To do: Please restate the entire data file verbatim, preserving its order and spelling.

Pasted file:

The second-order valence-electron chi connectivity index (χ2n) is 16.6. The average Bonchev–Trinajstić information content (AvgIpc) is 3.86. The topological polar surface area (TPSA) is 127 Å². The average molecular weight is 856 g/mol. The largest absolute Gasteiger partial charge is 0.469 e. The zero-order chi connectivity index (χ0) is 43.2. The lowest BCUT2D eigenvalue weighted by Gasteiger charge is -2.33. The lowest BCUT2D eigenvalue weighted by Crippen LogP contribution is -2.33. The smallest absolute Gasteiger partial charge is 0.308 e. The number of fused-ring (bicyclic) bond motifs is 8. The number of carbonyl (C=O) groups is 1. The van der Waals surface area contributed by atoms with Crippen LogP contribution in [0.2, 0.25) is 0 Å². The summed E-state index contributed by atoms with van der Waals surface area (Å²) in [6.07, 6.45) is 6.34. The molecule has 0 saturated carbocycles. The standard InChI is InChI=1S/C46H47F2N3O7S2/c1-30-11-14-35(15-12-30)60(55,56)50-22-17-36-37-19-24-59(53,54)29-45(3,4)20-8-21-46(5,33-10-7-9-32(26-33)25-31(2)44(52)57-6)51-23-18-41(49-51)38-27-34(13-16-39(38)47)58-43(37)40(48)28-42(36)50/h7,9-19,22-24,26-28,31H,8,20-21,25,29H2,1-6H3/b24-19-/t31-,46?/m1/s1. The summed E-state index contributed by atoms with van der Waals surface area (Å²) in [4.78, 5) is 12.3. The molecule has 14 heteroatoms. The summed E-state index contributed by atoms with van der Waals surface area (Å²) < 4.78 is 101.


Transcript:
The second-order valence-electron chi connectivity index (χ2n) is 16.6. The average Bonchev–Trinajstić information content (AvgIpc) is 3.86. The topological polar surface area (TPSA) is 127 Å². The average molecular weight is 856 g/mol. The largest absolute Gasteiger partial charge is 0.469 e. The zero-order chi connectivity index (χ0) is 43.2. The lowest BCUT2D eigenvalue weighted by Gasteiger charge is -2.33. The lowest BCUT2D eigenvalue weighted by Crippen LogP contribution is -2.33. The smallest absolute Gasteiger partial charge is 0.308 e. The number of fused-ring (bicyclic) bond motifs is 8. The number of carbonyl (C=O) groups is 1. The van der Waals surface area contributed by atoms with Crippen LogP contribution in [0.2, 0.25) is 0 Å². The summed E-state index contributed by atoms with van der Waals surface area (Å²) in [6.07, 6.45) is 6.34. The molecule has 0 saturated carbocycles. The standard InChI is InChI=1S/C46H47F2N3O7S2/c1-30-11-14-35(15-12-30)60(55,56)50-22-17-36-37-19-24-59(53,54)29-45(3,4)20-8-21-46(5,33-10-7-9-32(26-33)25-31(2)44(52)57-6)51-23-18-41(49-51)38-27-34(13-16-39(38)47)58-43(37)40(48)28-42(36)50/h7,9-19,22-24,26-28,31H,8,20-21,25,29H2,1-6H3/b24-19-/t31-,46?/m1/s1. The summed E-state index contributed by atoms with van der Waals surface area (Å²) in [4.78, 5) is 12.3. The molecule has 14 heteroatoms. The summed E-state index contributed by atoms with van der Waals surface area (Å²) < 4.78 is 101.